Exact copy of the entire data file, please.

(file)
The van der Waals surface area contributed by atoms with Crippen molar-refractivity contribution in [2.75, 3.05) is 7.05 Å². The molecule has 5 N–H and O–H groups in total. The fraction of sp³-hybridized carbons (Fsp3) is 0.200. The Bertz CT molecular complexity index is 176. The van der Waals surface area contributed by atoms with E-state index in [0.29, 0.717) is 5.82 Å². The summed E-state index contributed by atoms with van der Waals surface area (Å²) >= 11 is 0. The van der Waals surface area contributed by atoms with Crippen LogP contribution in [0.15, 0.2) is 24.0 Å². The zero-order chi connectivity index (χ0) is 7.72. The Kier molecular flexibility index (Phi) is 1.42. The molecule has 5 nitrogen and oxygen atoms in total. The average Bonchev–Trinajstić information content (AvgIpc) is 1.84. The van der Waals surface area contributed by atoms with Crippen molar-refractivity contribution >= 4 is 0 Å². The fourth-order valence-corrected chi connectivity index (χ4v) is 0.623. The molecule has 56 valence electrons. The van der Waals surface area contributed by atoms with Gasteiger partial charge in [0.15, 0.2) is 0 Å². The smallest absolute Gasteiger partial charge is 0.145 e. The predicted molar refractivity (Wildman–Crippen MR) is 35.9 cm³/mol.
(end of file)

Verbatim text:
The van der Waals surface area contributed by atoms with Crippen molar-refractivity contribution in [2.75, 3.05) is 7.05 Å². The molecule has 5 N–H and O–H groups in total. The fraction of sp³-hybridized carbons (Fsp3) is 0.200. The Bertz CT molecular complexity index is 176. The van der Waals surface area contributed by atoms with E-state index in [0.29, 0.717) is 5.82 Å². The summed E-state index contributed by atoms with van der Waals surface area (Å²) >= 11 is 0. The van der Waals surface area contributed by atoms with Crippen LogP contribution in [0.15, 0.2) is 24.0 Å². The zero-order chi connectivity index (χ0) is 7.72. The Kier molecular flexibility index (Phi) is 1.42. The molecule has 5 nitrogen and oxygen atoms in total. The average Bonchev–Trinajstić information content (AvgIpc) is 1.84. The van der Waals surface area contributed by atoms with Crippen molar-refractivity contribution >= 4 is 0 Å². The fourth-order valence-corrected chi connectivity index (χ4v) is 0.623. The molecule has 56 valence electrons. The van der Waals surface area contributed by atoms with Gasteiger partial charge in [0.15, 0.2) is 0 Å². The smallest absolute Gasteiger partial charge is 0.145 e. The predicted molar refractivity (Wildman–Crippen MR) is 35.9 cm³/mol.